Secure, highly performant authentication server written in Haskell.
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Peter J. Jones 6ca1bc3157
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README.md

Sthenauth: Never Write Authentication Code Again!

An authentication server that can be used by off-the-shelf and custom software without having to reinvent the wheel. In other words, don’t write your own authentication solution (you’ll probably get it wrong).

Status

This project is currently under heavy development. A stable release is forthcoming. Watch this space.

Features

  • Standards-compliant management of passwords and sessions

    • Conforms to NIST 800-63B with support for AAL1, AAL2, and AAL3
    • Replay resistant (multi-factor authentication)
    • Verifier-impersonation resistant (anti-phishing)
    • Verifier-compromise resistance (client certificates)
    • Secrets are safe even if someone has access to the database
    • Passwords are hashed with PBKDF2 (HMAC + SHA-3 512)
    • Automatic password re-hashing as needed
    • Unicode passwords are normalized (NFKC) then stored as UTF-8
    • Upgrade legacy password databases (bcrypt)
  • Protects personally identifiable information (PII)

    • Encrypted email addresses (with site-wide key)
    • Hashed email addresses (with salt) for deterministic lookup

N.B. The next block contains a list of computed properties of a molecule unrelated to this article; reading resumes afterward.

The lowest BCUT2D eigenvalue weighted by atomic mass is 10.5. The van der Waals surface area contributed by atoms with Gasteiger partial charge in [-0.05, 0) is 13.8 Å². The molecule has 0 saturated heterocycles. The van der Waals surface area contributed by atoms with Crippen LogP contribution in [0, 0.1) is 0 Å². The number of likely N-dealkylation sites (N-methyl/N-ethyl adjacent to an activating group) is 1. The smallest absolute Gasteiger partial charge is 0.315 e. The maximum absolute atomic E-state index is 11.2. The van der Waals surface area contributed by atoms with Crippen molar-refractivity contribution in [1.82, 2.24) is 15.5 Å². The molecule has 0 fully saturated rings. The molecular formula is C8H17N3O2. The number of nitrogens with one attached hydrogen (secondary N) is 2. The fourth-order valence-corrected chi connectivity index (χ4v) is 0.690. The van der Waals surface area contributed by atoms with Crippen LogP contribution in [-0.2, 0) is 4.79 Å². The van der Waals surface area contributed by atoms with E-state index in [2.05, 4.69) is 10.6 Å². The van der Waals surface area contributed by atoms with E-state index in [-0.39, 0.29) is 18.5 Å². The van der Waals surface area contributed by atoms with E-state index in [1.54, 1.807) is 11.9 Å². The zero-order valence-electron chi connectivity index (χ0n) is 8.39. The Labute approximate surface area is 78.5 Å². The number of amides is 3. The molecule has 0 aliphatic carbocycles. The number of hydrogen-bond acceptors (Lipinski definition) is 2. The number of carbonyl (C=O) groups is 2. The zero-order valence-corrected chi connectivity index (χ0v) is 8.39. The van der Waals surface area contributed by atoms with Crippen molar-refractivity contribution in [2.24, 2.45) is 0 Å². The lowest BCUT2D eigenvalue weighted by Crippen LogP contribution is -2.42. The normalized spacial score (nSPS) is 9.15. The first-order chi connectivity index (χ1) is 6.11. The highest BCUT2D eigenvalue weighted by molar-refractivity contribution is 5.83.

• Attack counter measures:

    • Real-time brute force detection
    • Slow attack responses without affecting real users
  • Auditing

    • Complete event log of all actions taken
    • Statistics transmitted to a time series database
  • Acts as a remote authentication provider:

  • Authenticate with external providers:

    • OAuth2 Generic
    • Google
    • GitHub
    • LDAP
    • PAM
  • User interface:

    • Customize the UI so it matches your brand
    • Users can change and reset passwords
    • Administrator interface
  • Open and Free:

    • Open source, released under the Apache License.
    • Free, even for commercial use
    • Commercial support available

Goals

  • Secure by default.

    You shouldn’t have to be a security expert to install or use Sthenauth. As much as possible we try to make it impossible to install or configure Sthenauth in a way that would make it insecure.

Name

Sthenauth takes its name from the gorgon Stheno, the immortal sister of Medusa. The face of a gorgon was used in Ancient Greece as a way to ward off evil.